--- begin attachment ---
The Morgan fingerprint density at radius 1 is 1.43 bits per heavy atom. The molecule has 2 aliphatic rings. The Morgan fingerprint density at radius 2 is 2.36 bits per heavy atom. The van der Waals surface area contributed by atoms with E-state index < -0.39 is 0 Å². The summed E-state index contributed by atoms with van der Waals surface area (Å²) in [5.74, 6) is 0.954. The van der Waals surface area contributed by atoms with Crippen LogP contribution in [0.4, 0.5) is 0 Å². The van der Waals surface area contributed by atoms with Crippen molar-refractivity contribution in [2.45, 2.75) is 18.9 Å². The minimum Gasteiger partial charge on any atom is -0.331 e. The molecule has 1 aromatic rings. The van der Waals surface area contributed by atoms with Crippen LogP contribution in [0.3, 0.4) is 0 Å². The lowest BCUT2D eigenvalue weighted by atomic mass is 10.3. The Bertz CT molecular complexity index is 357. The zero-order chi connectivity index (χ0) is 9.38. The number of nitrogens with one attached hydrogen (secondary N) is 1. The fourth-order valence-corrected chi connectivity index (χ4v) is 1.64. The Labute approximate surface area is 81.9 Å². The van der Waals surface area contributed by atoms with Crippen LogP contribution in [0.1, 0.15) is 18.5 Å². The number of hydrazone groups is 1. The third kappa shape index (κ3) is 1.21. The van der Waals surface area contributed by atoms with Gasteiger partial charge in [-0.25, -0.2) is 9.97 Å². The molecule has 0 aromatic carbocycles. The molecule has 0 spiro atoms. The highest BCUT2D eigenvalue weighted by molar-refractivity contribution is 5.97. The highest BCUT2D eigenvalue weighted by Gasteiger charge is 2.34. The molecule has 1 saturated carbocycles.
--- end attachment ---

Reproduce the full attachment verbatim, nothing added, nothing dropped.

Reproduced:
The Morgan fingerprint density at radius 1 is 1.43 bits per heavy atom. The molecule has 2 aliphatic rings. The Morgan fingerprint density at radius 2 is 2.36 bits per heavy atom. The van der Waals surface area contributed by atoms with E-state index < -0.39 is 0 Å². The summed E-state index contributed by atoms with van der Waals surface area (Å²) in [5.74, 6) is 0.954. The van der Waals surface area contributed by atoms with Crippen LogP contribution in [0.4, 0.5) is 0 Å². The van der Waals surface area contributed by atoms with Crippen molar-refractivity contribution in [2.45, 2.75) is 18.9 Å². The minimum Gasteiger partial charge on any atom is -0.331 e. The molecule has 1 aromatic rings. The van der Waals surface area contributed by atoms with Crippen LogP contribution in [0.3, 0.4) is 0 Å². The lowest BCUT2D eigenvalue weighted by atomic mass is 10.3. The Bertz CT molecular complexity index is 357. The zero-order chi connectivity index (χ0) is 9.38. The number of nitrogens with one attached hydrogen (secondary N) is 1. The fourth-order valence-corrected chi connectivity index (χ4v) is 1.64. The Labute approximate surface area is 81.9 Å². The van der Waals surface area contributed by atoms with Crippen LogP contribution in [0.1, 0.15) is 18.5 Å². The number of hydrazone groups is 1. The third kappa shape index (κ3) is 1.21. The van der Waals surface area contributed by atoms with Gasteiger partial charge in [-0.25, -0.2) is 9.97 Å². The molecule has 0 aromatic carbocycles. The molecule has 0 spiro atoms. The highest BCUT2D eigenvalue weighted by molar-refractivity contribution is 5.97. The highest BCUT2D eigenvalue weighted by Gasteiger charge is 2.34. The molecule has 1 saturated carbocycles.